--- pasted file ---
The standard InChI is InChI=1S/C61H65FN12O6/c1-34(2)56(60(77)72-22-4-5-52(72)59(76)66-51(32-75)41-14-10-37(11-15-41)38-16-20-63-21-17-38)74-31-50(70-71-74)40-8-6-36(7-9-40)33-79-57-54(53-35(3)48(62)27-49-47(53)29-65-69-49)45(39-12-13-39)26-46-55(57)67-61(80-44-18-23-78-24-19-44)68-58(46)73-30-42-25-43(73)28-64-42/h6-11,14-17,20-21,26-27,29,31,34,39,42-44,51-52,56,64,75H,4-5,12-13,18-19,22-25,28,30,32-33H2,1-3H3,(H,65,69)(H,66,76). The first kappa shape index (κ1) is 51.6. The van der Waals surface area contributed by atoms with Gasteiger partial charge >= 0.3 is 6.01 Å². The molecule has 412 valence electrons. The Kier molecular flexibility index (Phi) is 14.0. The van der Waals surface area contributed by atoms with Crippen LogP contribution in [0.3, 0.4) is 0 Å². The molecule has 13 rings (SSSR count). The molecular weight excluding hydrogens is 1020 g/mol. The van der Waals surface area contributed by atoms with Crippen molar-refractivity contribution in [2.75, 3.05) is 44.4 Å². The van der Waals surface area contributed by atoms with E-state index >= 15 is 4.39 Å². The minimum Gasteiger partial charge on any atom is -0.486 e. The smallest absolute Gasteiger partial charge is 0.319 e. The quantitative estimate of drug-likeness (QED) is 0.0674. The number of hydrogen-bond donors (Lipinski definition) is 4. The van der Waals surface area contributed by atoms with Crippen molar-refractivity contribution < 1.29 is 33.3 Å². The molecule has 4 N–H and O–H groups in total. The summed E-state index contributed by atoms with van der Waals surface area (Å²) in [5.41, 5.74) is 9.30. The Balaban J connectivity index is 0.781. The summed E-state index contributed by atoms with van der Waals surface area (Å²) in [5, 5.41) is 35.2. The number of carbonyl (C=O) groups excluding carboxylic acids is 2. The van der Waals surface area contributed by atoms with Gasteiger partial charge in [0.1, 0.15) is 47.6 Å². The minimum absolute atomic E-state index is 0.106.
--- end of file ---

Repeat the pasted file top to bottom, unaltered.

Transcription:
The standard InChI is InChI=1S/C61H65FN12O6/c1-34(2)56(60(77)72-22-4-5-52(72)59(76)66-51(32-75)41-14-10-37(11-15-41)38-16-20-63-21-17-38)74-31-50(70-71-74)40-8-6-36(7-9-40)33-79-57-54(53-35(3)48(62)27-49-47(53)29-65-69-49)45(39-12-13-39)26-46-55(57)67-61(80-44-18-23-78-24-19-44)68-58(46)73-30-42-25-43(73)28-64-42/h6-11,14-17,20-21,26-27,29,31,34,39,42-44,51-52,56,64,75H,4-5,12-13,18-19,22-25,28,30,32-33H2,1-3H3,(H,65,69)(H,66,76). The first kappa shape index (κ1) is 51.6. The van der Waals surface area contributed by atoms with Gasteiger partial charge >= 0.3 is 6.01 Å². The molecule has 412 valence electrons. The Kier molecular flexibility index (Phi) is 14.0. The van der Waals surface area contributed by atoms with Crippen LogP contribution in [0.3, 0.4) is 0 Å². The molecule has 13 rings (SSSR count). The molecular weight excluding hydrogens is 1020 g/mol. The van der Waals surface area contributed by atoms with Crippen molar-refractivity contribution in [2.75, 3.05) is 44.4 Å². The van der Waals surface area contributed by atoms with E-state index >= 15 is 4.39 Å². The minimum Gasteiger partial charge on any atom is -0.486 e. The smallest absolute Gasteiger partial charge is 0.319 e. The quantitative estimate of drug-likeness (QED) is 0.0674. The number of hydrogen-bond donors (Lipinski definition) is 4. The van der Waals surface area contributed by atoms with Crippen molar-refractivity contribution < 1.29 is 33.3 Å². The molecule has 4 N–H and O–H groups in total. The summed E-state index contributed by atoms with van der Waals surface area (Å²) in [5.41, 5.74) is 9.30. The Balaban J connectivity index is 0.781. The summed E-state index contributed by atoms with van der Waals surface area (Å²) in [5, 5.41) is 35.2. The number of carbonyl (C=O) groups excluding carboxylic acids is 2. The van der Waals surface area contributed by atoms with Gasteiger partial charge in [0.1, 0.15) is 47.6 Å². The minimum absolute atomic E-state index is 0.106.